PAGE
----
... Heel pain (HP) affects 10-44% of patients from the general population, and 80% of cases caused by plantar fasciitis (PF) (1,2). Calcaneal spurs found in 45% of patients with (3) and in 10-60% without PF or HP (3)(4)(5), and not found in 46% of patients with painful heel (4), at age 40-60, aggravated while taking the initial few steps after long period of inactivity (6). ...
... Calcaneal spurs found in 45% of patients with (3) and in 10-60% without PF or HP (3)(4)(5), and not found in 46% of patients with painful heel (4), at age 40-60, aggravated while taking the initial few steps after long period of inactivity (6). Several factors can affect PF/HP as long standing (7)(8), Neuromuscular deficit (9), High body mass index (10), Fascial thickening (11), foot pronation, high arch and tight Achilles tendon (12,13), Plantar nerve entrapment (2), Heel pad atrophy (14). Causal relation of spur to pain is contradicted by several studies and findings. ...
... Wearing et al. (17)(18)(19) stated that there is extremely little proof that any one of numerous recognized risk elements are in fact the reason for HP/PF, yet instead, these variables act to modulate the pain levels once it exists. pain and spurs might establish from an usual underlying pathologic condition (2). These studies doubt that spur or fascial thickening are primary cause of HP and other source of pain may be masked (i.e., spine), as lumbosacral radiculopathy (LSR) that may lead to neuro-muscular impairments in lower limb that lead to overloading soft tissues of foot leading to fascial thickening and the spur. ...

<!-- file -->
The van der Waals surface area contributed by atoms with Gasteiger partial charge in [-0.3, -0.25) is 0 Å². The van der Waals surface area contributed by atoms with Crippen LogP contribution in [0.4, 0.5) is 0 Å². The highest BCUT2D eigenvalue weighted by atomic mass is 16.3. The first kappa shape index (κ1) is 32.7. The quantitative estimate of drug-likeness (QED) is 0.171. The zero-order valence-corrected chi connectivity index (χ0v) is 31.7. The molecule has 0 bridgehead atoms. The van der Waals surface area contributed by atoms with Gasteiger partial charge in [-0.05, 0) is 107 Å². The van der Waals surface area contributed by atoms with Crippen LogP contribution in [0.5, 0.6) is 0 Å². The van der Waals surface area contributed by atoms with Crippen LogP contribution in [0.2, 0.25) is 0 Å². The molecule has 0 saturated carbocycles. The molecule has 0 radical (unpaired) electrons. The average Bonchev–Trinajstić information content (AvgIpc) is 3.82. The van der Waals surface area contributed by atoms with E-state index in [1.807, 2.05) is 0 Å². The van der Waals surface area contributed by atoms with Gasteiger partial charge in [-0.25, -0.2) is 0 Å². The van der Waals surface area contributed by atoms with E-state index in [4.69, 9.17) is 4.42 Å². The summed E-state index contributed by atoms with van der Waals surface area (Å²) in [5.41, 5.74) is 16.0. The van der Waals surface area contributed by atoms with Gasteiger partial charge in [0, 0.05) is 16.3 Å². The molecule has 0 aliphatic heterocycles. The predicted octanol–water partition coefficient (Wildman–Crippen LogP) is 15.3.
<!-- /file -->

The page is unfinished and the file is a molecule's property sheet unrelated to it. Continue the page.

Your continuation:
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Background: Persistence of painful calcaneal spur (PCS) and loss of long-term effect may be related to unrecognized low back pain (LBP), dysfunction and/or lumbosacral radiculopathy (LSR), but prevalence of LBP in PCS patients has not been established. Purpose: to determine the prevalence of LBP among individuals with and without PCS. Methods: A cross-sectional study of individuals with (n = 26) and without (n=27) PCS. X-ray used to determine calcaneal spur. MRI and X-ray (as available), and clinical tests used to determine LBP/pathology/LSR. Results: A greater percentage of individuals with PCS had LBP (88.5% vs. 33% in controls), lumbar pathology (58 vs. 19), and LSR (54 vs. 15). Conclusion: Individuals with painful calcaneal spur had a greater prevalence of LBP/lumbar pathology/LSR. Treatment to address impairments related to lumbar spine may be necessary to enhance the treatment of PCS.
... Plantar fasciitis is the most common cause of heel pain in approximately 80% of patients with inferior heel pain [1]. Obesity, loss of ankle dorsiflexion, and extensive work-related weight-bearing are the main risk factors for patients with plantar fasciitis, which occurs in up to 70% of those cases [2]. ...
... Pain that is worse with the first steps in the morning or standing after prolonged sitting is characteristic of plantar fasciitis [3]. This pain may decrease with progressive activity, but only to return later in the day [1]. ...